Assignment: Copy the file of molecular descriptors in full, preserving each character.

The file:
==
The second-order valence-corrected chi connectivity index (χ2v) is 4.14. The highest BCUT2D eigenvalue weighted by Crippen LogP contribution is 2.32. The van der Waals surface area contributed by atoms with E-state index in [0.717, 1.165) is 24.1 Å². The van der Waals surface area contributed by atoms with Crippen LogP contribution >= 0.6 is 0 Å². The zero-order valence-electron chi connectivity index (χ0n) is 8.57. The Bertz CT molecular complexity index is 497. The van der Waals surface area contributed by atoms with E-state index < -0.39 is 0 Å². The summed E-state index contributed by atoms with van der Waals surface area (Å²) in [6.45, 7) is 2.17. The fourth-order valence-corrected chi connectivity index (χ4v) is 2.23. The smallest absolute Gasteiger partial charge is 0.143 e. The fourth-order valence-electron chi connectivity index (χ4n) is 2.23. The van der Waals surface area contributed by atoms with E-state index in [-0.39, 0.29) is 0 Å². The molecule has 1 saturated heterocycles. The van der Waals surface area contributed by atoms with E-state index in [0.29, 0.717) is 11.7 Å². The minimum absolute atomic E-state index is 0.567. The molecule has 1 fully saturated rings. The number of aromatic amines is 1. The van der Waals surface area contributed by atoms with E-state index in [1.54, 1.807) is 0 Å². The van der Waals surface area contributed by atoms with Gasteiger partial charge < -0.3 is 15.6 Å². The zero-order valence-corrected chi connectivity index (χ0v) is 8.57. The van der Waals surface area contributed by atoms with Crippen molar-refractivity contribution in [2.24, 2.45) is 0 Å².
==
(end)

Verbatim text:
The second-order valence-corrected chi connectivity index (χ2v) is 4.14. The highest BCUT2D eigenvalue weighted by Crippen LogP contribution is 2.32. The van der Waals surface area contributed by atoms with E-state index in [0.717, 1.165) is 24.1 Å². The van der Waals surface area contributed by atoms with Crippen LogP contribution >= 0.6 is 0 Å². The zero-order valence-electron chi connectivity index (χ0n) is 8.57. The Bertz CT molecular complexity index is 497. The van der Waals surface area contributed by atoms with E-state index < -0.39 is 0 Å². The summed E-state index contributed by atoms with van der Waals surface area (Å²) in [6.45, 7) is 2.17. The fourth-order valence-corrected chi connectivity index (χ4v) is 2.23. The smallest absolute Gasteiger partial charge is 0.143 e. The fourth-order valence-electron chi connectivity index (χ4n) is 2.23. The van der Waals surface area contributed by atoms with E-state index in [-0.39, 0.29) is 0 Å². The molecule has 1 saturated heterocycles. The van der Waals surface area contributed by atoms with E-state index in [0.29, 0.717) is 11.7 Å². The minimum absolute atomic E-state index is 0.567. The molecule has 1 fully saturated rings. The number of aromatic amines is 1. The van der Waals surface area contributed by atoms with E-state index in [1.54, 1.807) is 0 Å². The van der Waals surface area contributed by atoms with Gasteiger partial charge < -0.3 is 15.6 Å². The zero-order valence-corrected chi connectivity index (χ0v) is 8.57. The van der Waals surface area contributed by atoms with Crippen molar-refractivity contribution in [2.24, 2.45) is 0 Å².